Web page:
PARIS - Peugeot is slashing production of the 1007 just six months after its launch because sales for the premium-priced small minivan are far below expectations.
PSA/Peugeot-Citroen will cut 1007 production capacity at its Poissy plant near Paris to 70,000 units a year, far less than the 130,000 goal when Peugeot launched it April 18.
Additionally, PSA will lay off 550 temporary workers by year-end and move 150 workers to other jobs.
"One of the 1007's problems is pricing and the fact it is a new segment," a Peugeot spokesman said.
Georges Chetochine, an independent marketing consultant, said Peugeot was wrong to believe that one particular feature would attract buyers. Instead of regular doors for the driver and passenger, the 1007 has electrically operated doors that slide open.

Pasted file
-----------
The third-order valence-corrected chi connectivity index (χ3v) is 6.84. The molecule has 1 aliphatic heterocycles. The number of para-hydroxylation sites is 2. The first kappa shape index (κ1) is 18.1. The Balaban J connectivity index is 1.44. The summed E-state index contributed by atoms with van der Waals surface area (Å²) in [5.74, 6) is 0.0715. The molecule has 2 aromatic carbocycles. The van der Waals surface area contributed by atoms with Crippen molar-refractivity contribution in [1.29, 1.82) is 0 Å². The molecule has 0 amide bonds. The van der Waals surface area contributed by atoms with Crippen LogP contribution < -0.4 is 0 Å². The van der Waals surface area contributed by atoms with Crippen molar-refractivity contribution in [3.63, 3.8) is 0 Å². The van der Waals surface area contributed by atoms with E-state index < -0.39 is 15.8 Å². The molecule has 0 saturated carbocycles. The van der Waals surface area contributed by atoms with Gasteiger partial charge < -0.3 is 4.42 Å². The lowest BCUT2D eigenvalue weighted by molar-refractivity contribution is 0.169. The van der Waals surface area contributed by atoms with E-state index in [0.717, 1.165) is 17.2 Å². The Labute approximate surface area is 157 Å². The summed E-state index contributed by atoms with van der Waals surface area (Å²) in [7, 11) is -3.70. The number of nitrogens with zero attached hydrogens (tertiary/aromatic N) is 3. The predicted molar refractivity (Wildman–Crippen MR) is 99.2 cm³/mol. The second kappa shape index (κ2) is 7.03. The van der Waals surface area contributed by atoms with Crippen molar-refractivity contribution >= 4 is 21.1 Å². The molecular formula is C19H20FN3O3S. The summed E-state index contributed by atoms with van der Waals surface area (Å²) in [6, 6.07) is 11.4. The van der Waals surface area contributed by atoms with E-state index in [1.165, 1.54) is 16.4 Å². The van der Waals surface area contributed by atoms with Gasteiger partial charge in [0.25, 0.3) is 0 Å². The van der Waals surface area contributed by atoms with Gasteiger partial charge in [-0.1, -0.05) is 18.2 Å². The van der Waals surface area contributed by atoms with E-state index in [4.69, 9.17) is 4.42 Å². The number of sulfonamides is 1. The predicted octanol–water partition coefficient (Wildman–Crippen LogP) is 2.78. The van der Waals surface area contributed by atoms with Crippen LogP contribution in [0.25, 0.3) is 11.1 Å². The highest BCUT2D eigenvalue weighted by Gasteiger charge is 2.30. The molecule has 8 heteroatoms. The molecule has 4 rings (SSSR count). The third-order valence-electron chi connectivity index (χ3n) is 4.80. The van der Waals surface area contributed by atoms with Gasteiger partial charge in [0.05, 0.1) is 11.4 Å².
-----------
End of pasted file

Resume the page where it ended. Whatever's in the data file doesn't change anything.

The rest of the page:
"People don't buy doors, even sliding ones," he said.
The 1007's sales troubles echo those of its French rival, the Renault Modus. Renault's upmarket small minivan, launched in September 2004, also has been selling poorly. Renault has cut Modus production three times in 14 months. Modus output is 560 units a day, down from the 1,300 initially planned.
The low sales for the 1007 and Modus are a big blow to the French automakers who introduced the vehicles at the 2004 Paris auto show as trailblazing products. It highlights French brands' continued difficulty in selling small cars at a premium.
At launch, base models of the 1007 and Modus cost E13,000. That compares with E11,800 for Renault's new Clio and E9,000 for a Peugeot 107.
The 1007 and Modus also have failed to slow rivals' small SUVs. The first French SUVs arrive in 2007.